An Overview of RSV

A highly contagious viral illness in infants and young children

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Respiratory syncytial virus, or RSV, is a common, highly contagious illness in children that often causes mild cold symptoms. However, in infants and older adults, RSV can cause serious lower respiratory illnesses (pneumonia and bronchiolitis).

The diagnosis of RSV is generally clinical, meaning it is made through a medical history and physical examination. There is no cure for RSV; rather, treatment involves managing the symptoms (e.g., drinking fluids and lowering fever), as well as monitoring closely for breathing problems, which may warrant hospitalization.

RSV infection occurs most commonly from December through March. The vast majority of children have been infected with RSV at least once by the age of two.


The symptoms of RSV usually appear within four to six days of becoming infected, and they usually develop in stages, meaning they do not all appear at the same time.

Generally speaking, the symptoms usually start off mild. For example, a child may develop simple cold symptoms like a clear runny nose followed by a cough a couple of days later. This may then be soon followed by sneezing, a low-grade fever, and wheezing. Other symptoms may include a sore throat, mild headache, and decreased appetite. Very young infants may become irritable or exhibit decreased activity.

Infants and children under the age of two years, especially those under six months of age, are most likely to develop severe symptoms of RSV, such as a very high fever, sleep apnea, and signs of pneumonia or bronchiolitis.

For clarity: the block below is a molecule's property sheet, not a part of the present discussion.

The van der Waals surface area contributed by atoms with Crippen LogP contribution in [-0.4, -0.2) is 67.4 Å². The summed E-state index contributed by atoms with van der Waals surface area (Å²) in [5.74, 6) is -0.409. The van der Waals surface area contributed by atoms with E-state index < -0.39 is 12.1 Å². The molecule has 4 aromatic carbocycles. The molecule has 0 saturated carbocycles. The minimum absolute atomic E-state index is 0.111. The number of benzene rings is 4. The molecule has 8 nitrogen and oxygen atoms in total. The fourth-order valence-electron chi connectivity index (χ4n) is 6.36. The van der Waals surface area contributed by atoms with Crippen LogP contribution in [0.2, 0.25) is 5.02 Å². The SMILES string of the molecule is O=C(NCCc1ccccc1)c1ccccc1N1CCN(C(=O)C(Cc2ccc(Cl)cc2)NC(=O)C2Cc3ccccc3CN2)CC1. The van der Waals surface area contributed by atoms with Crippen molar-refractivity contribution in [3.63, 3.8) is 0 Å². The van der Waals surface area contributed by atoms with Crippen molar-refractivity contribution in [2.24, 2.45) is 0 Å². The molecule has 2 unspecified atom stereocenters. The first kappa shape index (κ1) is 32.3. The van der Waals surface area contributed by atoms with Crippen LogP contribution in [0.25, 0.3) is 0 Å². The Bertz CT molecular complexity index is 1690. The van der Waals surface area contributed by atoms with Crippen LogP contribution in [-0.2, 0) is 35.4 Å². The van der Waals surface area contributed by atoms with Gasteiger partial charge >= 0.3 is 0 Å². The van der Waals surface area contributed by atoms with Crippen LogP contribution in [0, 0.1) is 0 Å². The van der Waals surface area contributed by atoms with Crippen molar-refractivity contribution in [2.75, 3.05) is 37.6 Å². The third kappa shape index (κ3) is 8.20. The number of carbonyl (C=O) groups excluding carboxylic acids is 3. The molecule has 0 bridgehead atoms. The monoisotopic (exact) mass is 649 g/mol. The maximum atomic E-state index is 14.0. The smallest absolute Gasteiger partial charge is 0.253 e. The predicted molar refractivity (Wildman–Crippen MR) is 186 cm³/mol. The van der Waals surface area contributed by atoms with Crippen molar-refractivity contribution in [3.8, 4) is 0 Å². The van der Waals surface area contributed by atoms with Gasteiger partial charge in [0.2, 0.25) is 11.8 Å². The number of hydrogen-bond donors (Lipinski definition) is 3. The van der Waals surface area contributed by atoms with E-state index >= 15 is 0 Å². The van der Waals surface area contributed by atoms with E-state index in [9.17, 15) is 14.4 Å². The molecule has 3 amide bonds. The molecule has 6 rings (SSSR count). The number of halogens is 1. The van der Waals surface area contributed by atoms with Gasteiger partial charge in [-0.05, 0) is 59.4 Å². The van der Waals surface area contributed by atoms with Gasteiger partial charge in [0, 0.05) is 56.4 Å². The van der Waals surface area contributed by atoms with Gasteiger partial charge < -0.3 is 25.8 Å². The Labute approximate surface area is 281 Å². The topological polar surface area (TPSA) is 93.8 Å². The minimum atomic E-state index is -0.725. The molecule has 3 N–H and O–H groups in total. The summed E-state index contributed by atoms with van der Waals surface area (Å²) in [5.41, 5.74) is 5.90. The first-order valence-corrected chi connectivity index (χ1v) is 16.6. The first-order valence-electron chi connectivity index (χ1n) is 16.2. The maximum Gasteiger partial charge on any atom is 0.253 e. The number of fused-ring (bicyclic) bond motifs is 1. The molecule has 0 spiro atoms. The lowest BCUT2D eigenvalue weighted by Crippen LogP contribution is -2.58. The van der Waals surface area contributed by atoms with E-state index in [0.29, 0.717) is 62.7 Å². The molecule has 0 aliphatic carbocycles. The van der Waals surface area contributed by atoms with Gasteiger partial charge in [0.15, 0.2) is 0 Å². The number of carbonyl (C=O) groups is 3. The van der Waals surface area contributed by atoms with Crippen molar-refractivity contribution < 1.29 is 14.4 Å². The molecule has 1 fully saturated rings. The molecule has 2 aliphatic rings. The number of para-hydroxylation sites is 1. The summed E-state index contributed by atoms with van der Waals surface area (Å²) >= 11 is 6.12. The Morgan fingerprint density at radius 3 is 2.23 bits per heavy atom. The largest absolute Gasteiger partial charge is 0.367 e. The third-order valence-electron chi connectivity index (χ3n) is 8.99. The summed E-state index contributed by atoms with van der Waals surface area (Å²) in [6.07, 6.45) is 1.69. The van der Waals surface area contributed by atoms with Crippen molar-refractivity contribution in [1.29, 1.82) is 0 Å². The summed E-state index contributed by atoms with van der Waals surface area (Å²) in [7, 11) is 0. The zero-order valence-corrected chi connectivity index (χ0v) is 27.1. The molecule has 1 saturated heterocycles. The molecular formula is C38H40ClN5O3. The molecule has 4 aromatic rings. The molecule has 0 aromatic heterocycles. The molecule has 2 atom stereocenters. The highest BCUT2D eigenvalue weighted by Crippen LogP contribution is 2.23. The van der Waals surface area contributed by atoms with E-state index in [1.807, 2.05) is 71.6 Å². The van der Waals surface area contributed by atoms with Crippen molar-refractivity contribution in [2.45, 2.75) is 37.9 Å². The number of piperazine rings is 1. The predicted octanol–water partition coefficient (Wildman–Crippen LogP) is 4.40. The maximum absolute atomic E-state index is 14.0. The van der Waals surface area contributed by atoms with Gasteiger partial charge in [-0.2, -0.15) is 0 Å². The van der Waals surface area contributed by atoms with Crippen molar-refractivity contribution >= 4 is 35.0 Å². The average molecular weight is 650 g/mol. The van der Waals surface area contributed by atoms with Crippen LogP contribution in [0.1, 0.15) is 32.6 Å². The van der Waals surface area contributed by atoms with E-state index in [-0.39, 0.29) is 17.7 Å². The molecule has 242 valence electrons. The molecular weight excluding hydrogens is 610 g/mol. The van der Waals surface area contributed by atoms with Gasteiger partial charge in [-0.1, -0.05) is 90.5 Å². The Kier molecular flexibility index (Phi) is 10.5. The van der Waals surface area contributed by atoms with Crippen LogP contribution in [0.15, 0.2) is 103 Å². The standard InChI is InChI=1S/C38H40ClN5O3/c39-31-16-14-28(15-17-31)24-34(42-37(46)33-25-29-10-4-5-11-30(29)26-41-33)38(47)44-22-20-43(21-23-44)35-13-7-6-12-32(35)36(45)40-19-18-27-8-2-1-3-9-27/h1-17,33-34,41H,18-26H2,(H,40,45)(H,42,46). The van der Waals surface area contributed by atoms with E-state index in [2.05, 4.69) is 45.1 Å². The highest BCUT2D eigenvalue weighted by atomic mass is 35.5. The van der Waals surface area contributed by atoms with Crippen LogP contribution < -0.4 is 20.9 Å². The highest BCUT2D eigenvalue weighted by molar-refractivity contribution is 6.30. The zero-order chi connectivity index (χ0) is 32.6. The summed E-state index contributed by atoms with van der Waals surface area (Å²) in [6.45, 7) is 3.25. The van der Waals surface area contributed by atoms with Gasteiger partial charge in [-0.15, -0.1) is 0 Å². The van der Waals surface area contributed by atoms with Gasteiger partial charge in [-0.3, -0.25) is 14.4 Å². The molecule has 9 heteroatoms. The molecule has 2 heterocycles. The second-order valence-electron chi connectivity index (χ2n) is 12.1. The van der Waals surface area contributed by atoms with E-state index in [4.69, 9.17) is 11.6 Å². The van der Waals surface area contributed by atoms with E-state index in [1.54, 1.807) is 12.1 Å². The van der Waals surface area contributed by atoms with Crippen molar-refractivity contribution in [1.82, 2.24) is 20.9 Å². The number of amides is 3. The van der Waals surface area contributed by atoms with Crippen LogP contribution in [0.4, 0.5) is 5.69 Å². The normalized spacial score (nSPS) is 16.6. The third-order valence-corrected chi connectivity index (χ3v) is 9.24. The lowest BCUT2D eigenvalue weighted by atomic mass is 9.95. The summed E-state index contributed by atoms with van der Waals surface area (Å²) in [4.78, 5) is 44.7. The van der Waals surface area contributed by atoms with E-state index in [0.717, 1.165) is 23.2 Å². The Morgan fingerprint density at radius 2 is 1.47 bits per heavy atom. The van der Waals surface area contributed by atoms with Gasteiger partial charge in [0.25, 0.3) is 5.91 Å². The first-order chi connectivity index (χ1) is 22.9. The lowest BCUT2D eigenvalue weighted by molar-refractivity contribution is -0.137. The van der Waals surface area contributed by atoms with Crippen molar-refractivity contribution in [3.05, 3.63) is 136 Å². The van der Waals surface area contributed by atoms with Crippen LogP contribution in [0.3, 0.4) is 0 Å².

Both pneumonia and bronchiolitis can cause coughing, wheezing, chest tightness, and difficulties breathing. If severe enough, hospitalization may be required.

Besides young children, other groups considered at high risk for developing severe symptoms of RSV include:

  • Premature babies
  • Children with weakened immune systems
  • Children with neuromuscular disease, congenital heart disease or lung malformations, or chronic lung disease

Older adults, too, especially those over 65 years of age and adults with a chronic lung or heart disease or a weakened immune system, are also at risk for developing a severe RSV infection.

When to Seek Immediate Medical Attention

These symptoms are indications that your child needs medical attention right away, and you should call 911 immediately.

  • Appearance of blue lips, fingernails, or skin (called cyanosis)
  • Difficulty breathing, including breathing very fast
  • Severe coughing
  • Retractions (the skin around the ribcage is sucked in with each breath)
  • Nasal flaring (wide flaring of the nostrils with each breath)
  • Excessive congestion (it may seem like an infant is choking or gagging on their secretions)
  • Difficulty sucking may indicate breathing problems in an infant
  • Becoming pale, anxious, agitated, grunting, or struggling/tiring to breath